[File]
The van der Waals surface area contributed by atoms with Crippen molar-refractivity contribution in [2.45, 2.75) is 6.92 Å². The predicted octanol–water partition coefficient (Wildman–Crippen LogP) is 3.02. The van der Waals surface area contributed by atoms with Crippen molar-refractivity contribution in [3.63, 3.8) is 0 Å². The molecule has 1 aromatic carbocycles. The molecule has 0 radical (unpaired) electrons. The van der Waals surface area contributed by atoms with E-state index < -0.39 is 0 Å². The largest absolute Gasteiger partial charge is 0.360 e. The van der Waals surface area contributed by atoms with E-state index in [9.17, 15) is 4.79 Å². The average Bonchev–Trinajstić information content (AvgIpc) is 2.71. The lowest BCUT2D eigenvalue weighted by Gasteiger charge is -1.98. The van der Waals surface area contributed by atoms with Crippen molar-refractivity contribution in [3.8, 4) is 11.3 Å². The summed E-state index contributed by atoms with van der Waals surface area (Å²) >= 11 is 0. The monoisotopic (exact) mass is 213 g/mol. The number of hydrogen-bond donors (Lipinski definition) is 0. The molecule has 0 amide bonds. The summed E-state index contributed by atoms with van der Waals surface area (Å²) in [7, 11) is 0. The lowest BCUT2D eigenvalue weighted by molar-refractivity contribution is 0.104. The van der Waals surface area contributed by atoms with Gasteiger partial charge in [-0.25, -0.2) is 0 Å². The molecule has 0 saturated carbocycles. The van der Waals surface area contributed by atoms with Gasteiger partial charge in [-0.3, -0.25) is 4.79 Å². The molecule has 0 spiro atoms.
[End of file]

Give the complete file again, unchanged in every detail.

The van der Waals surface area contributed by atoms with Crippen molar-refractivity contribution in [2.45, 2.75) is 6.92 Å². The predicted octanol–water partition coefficient (Wildman–Crippen LogP) is 3.02. The van der Waals surface area contributed by atoms with Crippen molar-refractivity contribution in [3.63, 3.8) is 0 Å². The molecule has 1 aromatic carbocycles. The molecule has 0 radical (unpaired) electrons. The van der Waals surface area contributed by atoms with E-state index < -0.39 is 0 Å². The largest absolute Gasteiger partial charge is 0.360 e. The van der Waals surface area contributed by atoms with E-state index in [9.17, 15) is 4.79 Å². The average Bonchev–Trinajstić information content (AvgIpc) is 2.71. The lowest BCUT2D eigenvalue weighted by Gasteiger charge is -1.98. The van der Waals surface area contributed by atoms with Crippen molar-refractivity contribution in [3.8, 4) is 11.3 Å². The summed E-state index contributed by atoms with van der Waals surface area (Å²) >= 11 is 0. The monoisotopic (exact) mass is 213 g/mol. The number of hydrogen-bond donors (Lipinski definition) is 0. The molecule has 0 amide bonds. The summed E-state index contributed by atoms with van der Waals surface area (Å²) in [7, 11) is 0. The lowest BCUT2D eigenvalue weighted by molar-refractivity contribution is 0.104. The van der Waals surface area contributed by atoms with Gasteiger partial charge in [-0.25, -0.2) is 0 Å². The molecule has 0 saturated carbocycles. The van der Waals surface area contributed by atoms with Gasteiger partial charge in [-0.3, -0.25) is 4.79 Å². The molecule has 0 spiro atoms.